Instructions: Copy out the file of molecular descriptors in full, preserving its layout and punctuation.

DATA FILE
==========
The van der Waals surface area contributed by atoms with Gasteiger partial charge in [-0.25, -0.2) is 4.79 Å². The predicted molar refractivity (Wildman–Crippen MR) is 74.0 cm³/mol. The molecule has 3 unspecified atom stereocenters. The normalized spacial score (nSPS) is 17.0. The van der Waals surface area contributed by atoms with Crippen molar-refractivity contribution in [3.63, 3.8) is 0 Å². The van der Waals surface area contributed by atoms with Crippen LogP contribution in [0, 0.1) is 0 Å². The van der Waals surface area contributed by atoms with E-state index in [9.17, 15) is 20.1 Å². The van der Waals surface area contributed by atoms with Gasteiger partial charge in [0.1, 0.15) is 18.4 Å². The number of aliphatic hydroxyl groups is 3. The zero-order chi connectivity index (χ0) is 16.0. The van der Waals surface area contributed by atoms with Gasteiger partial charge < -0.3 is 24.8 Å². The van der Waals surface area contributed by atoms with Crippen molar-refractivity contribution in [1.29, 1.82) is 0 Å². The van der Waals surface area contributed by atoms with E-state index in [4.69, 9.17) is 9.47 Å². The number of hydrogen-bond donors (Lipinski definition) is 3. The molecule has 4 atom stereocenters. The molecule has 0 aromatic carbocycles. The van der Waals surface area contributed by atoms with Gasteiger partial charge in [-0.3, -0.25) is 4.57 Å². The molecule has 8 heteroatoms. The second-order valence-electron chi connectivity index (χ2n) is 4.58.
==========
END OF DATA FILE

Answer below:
The van der Waals surface area contributed by atoms with Gasteiger partial charge in [-0.25, -0.2) is 4.79 Å². The predicted molar refractivity (Wildman–Crippen MR) is 74.0 cm³/mol. The molecule has 3 unspecified atom stereocenters. The normalized spacial score (nSPS) is 17.0. The van der Waals surface area contributed by atoms with Crippen molar-refractivity contribution in [3.63, 3.8) is 0 Å². The van der Waals surface area contributed by atoms with Crippen LogP contribution in [0, 0.1) is 0 Å². The van der Waals surface area contributed by atoms with E-state index in [9.17, 15) is 20.1 Å². The van der Waals surface area contributed by atoms with Gasteiger partial charge in [0.1, 0.15) is 18.4 Å². The number of aliphatic hydroxyl groups is 3. The zero-order chi connectivity index (χ0) is 16.0. The van der Waals surface area contributed by atoms with Gasteiger partial charge < -0.3 is 24.8 Å². The van der Waals surface area contributed by atoms with Crippen molar-refractivity contribution in [1.29, 1.82) is 0 Å². The van der Waals surface area contributed by atoms with E-state index in [4.69, 9.17) is 9.47 Å². The number of hydrogen-bond donors (Lipinski definition) is 3. The molecule has 4 atom stereocenters. The molecule has 0 aromatic carbocycles. The van der Waals surface area contributed by atoms with Gasteiger partial charge in [-0.3, -0.25) is 4.57 Å². The molecule has 8 heteroatoms. The second-order valence-electron chi connectivity index (χ2n) is 4.58.